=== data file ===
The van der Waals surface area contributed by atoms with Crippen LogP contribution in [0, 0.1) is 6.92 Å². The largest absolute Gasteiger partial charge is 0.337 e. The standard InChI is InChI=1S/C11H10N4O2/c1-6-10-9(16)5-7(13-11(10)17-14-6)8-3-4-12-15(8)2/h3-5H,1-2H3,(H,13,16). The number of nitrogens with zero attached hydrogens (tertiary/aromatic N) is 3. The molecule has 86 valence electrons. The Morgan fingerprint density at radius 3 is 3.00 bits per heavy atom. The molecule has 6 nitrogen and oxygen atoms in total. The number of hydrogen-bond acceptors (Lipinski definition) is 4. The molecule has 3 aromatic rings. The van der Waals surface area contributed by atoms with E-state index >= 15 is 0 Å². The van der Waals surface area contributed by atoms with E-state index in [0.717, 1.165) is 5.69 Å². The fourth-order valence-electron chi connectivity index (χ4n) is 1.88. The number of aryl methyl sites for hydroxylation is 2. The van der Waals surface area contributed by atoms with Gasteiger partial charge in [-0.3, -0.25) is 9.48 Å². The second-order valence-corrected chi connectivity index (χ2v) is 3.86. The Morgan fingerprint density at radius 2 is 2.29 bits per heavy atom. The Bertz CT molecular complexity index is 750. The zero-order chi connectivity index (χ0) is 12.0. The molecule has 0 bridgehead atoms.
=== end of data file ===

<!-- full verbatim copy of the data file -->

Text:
The van der Waals surface area contributed by atoms with Crippen LogP contribution in [0, 0.1) is 6.92 Å². The largest absolute Gasteiger partial charge is 0.337 e. The standard InChI is InChI=1S/C11H10N4O2/c1-6-10-9(16)5-7(13-11(10)17-14-6)8-3-4-12-15(8)2/h3-5H,1-2H3,(H,13,16). The number of nitrogens with zero attached hydrogens (tertiary/aromatic N) is 3. The molecule has 86 valence electrons. The Morgan fingerprint density at radius 3 is 3.00 bits per heavy atom. The molecule has 6 nitrogen and oxygen atoms in total. The number of hydrogen-bond acceptors (Lipinski definition) is 4. The molecule has 3 aromatic rings. The van der Waals surface area contributed by atoms with E-state index >= 15 is 0 Å². The van der Waals surface area contributed by atoms with E-state index in [0.717, 1.165) is 5.69 Å². The fourth-order valence-electron chi connectivity index (χ4n) is 1.88. The number of aryl methyl sites for hydroxylation is 2. The van der Waals surface area contributed by atoms with Gasteiger partial charge in [-0.3, -0.25) is 9.48 Å². The second-order valence-corrected chi connectivity index (χ2v) is 3.86. The Morgan fingerprint density at radius 2 is 2.29 bits per heavy atom. The Bertz CT molecular complexity index is 750. The zero-order chi connectivity index (χ0) is 12.0. The molecule has 0 bridgehead atoms.